The agency plans to outfit field workers with mobile devices and allow people to use the Internet to fill out the survey.
In four-and-a-half years, if you’re one of the many Americans who don’t mail in your Census forms quickly enough, you might get a knock on your door from a representative of the federal government.
And if everything goes according to the Census Bureau’s plans, the agency’s 200,000 field workers might look a little different than they did back in 2010: Rather than furiously jotting down your information using the age-old pen and paper, they’ll be equipped with mobile devices.
That’s not the only planned upgrade to the nearly 230-year-old, once-every-10-years survey designed to provide a snapshot of the American populace. For the first time nationwide, Census will allow people to fill out the decennial survey using the Internet, meaning many respondents won’t see the agency’s typical fill-in sheets at all. Officials predict the online option will cut costs and be easier to complete for many users.
While the upcoming decennial count may seem like a long way off, Census is entering crunch time if the agency wants to stay on track with its ambitious tech plans for 2020. Already a number of hurdles stand in the way.
At the same time the bureau is preparing for the count, it’s also hunting for a new chief information officer. After serving as Census’ top tech official since 2009, Brian McGrath announced in July he’s moving to a new post in the Justice Department.
In addition, Census officials are searching for cost-cutting measures; Congress wants the agency to limit the count’s price tag. Meanwhile, a data-collection effort characterized as the backbone of the agency’s 2020 plans, has garnered negative attention from government auditors as a “high-risk” federal IT investment.
Nextgov requested interviews with Census IT staff to get a better read on the agency’s tech plans. However, agency officials declined to make officials available for an interview. Instead, the agency agreed to provide email responses from the bureau’s deputy director.
Key Deadline This Month
One of the first big deadlines on the road to 2020 is approaching quickly.
This month, Census must submit to Congress a detailed design outline setting out how the agency plans to carry out the 2020 census.
The bureau tried to incorporate mobile devices into the 2010 survey, but those plans were ultimately scrapped long before the count actually got underway after they fell too far behind schedule early on.
This time around, Census is mulling a few different strategies for using mobile devices, according to Carol Cha, director of information technology issues at the Government Accountability Office.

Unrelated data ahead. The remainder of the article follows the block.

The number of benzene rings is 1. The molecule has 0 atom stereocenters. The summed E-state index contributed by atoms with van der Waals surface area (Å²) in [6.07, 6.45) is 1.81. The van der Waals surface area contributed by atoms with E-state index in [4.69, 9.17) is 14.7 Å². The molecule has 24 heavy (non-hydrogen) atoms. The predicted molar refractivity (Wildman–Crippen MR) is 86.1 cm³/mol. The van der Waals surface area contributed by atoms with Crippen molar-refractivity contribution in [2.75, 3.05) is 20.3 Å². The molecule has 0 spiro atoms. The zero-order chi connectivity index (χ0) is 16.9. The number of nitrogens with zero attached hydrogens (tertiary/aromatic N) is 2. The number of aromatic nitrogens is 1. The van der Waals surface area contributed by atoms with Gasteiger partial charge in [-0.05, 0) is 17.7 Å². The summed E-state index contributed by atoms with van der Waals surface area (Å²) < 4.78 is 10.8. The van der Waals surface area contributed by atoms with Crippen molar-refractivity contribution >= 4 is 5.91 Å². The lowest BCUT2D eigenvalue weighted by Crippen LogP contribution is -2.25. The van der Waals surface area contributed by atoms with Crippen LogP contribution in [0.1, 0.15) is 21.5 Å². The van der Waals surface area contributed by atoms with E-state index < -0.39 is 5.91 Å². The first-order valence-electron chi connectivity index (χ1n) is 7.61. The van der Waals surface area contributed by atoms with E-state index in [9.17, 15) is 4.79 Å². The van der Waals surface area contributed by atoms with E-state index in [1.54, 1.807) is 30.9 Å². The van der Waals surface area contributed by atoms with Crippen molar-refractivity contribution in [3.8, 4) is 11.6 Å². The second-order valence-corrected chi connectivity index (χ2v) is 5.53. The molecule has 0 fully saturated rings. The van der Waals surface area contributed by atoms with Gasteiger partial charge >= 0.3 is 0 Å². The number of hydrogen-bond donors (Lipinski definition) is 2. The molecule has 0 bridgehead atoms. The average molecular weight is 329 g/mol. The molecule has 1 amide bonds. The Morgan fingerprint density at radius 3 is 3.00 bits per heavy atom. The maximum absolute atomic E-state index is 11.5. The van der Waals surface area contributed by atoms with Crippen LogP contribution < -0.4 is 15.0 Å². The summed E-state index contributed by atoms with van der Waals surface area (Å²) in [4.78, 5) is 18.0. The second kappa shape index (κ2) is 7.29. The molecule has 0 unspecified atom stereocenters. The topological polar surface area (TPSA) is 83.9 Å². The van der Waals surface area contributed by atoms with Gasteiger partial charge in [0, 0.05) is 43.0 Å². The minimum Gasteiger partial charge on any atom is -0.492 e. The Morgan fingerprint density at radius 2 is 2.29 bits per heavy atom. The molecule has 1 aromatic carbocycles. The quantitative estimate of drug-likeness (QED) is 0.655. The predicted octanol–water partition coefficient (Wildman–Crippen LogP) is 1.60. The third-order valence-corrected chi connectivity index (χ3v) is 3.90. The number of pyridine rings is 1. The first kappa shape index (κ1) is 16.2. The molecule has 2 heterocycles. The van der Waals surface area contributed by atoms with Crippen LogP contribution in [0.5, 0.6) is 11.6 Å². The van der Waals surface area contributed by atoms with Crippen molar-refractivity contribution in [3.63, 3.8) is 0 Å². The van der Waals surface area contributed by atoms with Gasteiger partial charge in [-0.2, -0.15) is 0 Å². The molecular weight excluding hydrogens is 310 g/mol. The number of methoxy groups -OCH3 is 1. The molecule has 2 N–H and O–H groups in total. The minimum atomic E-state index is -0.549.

The option that appears to be most popular is a bring-your-own-device model. Census field workers would likely download a Census-developed app onto their personal smartphones that they would use to collect responses from households.
“Bring-your-own-device is being actively explored as an opportunity to reduce reliance on government furnished equipment and reduce equipment and associated support costs,” said Nancy Potok, Census’ deputy director and chief operating officer, in an email to Nextgov.
But even if Census meets the design deadline, the bureau has already fallen behind schedule. The agency’s original deadline was actually last September, according to Cha, but that was postponed because Census had not yet completed the necessary planning for research and testing.
Meeting this month’s deadline is key for the agency.
“This decision cannot afford to slip any further beyond that September 2015 date because they have to start acquiring IT contracts, start building these systems and also have them adequately tested before they start the end-to-end testing in October of 2018,” Cha told Nextgov.
Learning from the 2010 Tech Bust
While missed deadlines also sank Census’ last attempt to use mobile devices, it’s worth noting the agency’s approach to using mobile devices is far different than the failed attempt five years ago.
The ambitious strategy back then -- in an era before the first iPhone had rolled off the production line and the term “mobile device” had barely entered the popular lexicon -- was to create new “handheld computers” from scratch to be used by Census field workers. In 2006, Census awarded a $595 million contract to Harris Corporation to develop the devices.
Because of a combination of technical issues, insufficient management and ineffective oversight, the agency started to fall behind schedule, auditors say. About two years before the start of the 2010 Census, officials realized they had fallen too far behind and would not be able to complete end-to-end testing, a crucial step in determining the actual performance of a system in production.
Faced with the slipping deadlines, Census pulled the plug on its mobile device plan in favor of traditional paper-based forms.
The cost of reverting back to pen and paper increased the total price tag of the 2010 census by $3 billion and seeded doubts in the minds of many lawmakers about the agency’s ability to embrace new technology.